Please use this identifier to cite or link to this item:
|Title:||Mating strategies in Chinese culture : female risk avoiding vs. male risk taking||Authors:||Shan, Wen
Davis, Hunter Morgan
|Keywords:||DRNTU::Business||Issue Date:||2012||Source:||Shan, W., Shenghua, J., Davis, H. M., Peng, K., Shao, X., Wu, Y., Liu, S., Lu, J., Yang, J., Zhang, W., Qiao, M., Wang, J., & Wang, Y. (2012). Mating strategies in Chinese culture : female risk avoiding vs. male risk taking. Evolution and human behavior, 33(3), 182-192.||Series/Report no.:||Evolution and human behavior||Abstract:||Previous evolutionary literature demonstrating risk taking as a male mating strategy ignored cultural influences and the function of risk avoiding for women. The present research is the first to support the hypothesis that risk taking and risk avoiding, respectively, reflect Chinese male and female mating strategies. In Study 1, when under the impression of being watched by the opposite sex, Chinese men took more risks and women took fewer risks than when watched by a same sex or alone. In Study 2, Chinese male risk taking and female risk avoiding were positively related to their mating-related evaluation of the opposite-sex observer, and these results were reinforced by behavioral findings in Study 3. The implications of the findings regarding Chinese traditional mate preference and the evolutionary mechanism behind it are discussed.||URI:||https://hdl.handle.net/10356/99839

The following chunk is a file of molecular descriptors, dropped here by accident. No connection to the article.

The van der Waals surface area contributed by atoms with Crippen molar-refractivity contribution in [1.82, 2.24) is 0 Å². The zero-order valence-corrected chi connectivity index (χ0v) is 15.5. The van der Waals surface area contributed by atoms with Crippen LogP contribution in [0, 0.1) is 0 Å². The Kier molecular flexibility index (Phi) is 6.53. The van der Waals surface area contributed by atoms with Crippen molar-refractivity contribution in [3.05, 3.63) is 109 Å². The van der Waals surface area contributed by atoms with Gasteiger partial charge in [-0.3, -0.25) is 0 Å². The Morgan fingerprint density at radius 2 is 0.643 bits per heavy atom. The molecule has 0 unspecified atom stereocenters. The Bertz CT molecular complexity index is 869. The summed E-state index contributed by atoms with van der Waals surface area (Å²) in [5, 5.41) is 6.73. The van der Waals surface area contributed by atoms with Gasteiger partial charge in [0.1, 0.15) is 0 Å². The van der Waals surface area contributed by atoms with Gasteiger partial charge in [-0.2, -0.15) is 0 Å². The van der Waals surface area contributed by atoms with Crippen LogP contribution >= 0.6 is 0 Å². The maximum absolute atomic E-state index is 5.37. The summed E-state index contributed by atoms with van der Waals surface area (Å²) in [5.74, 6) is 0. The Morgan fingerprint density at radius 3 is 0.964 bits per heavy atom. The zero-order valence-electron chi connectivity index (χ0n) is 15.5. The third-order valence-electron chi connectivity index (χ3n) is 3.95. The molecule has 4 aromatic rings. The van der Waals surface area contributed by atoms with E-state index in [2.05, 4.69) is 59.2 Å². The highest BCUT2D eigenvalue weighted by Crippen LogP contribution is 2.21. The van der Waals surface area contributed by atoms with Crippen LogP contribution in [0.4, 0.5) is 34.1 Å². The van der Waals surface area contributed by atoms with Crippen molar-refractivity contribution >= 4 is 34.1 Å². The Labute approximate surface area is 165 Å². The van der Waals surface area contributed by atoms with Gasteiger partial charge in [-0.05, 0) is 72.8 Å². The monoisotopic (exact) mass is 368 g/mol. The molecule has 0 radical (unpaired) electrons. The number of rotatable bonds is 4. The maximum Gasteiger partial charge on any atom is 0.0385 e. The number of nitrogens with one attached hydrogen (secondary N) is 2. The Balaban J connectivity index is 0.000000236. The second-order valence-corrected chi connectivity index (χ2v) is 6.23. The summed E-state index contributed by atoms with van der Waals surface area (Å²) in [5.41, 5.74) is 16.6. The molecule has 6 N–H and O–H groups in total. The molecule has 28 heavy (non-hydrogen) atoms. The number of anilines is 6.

|DOI:||10.1016/j.evolhumbehav.2011.09.001||Fulltext Permission:||none||Fulltext Availability:||No Fulltext|
|Appears in Collections:||NBS Journal Articles|
Items in DR-NTU are protected by copyright, with all rights reserved, unless otherwise indicated.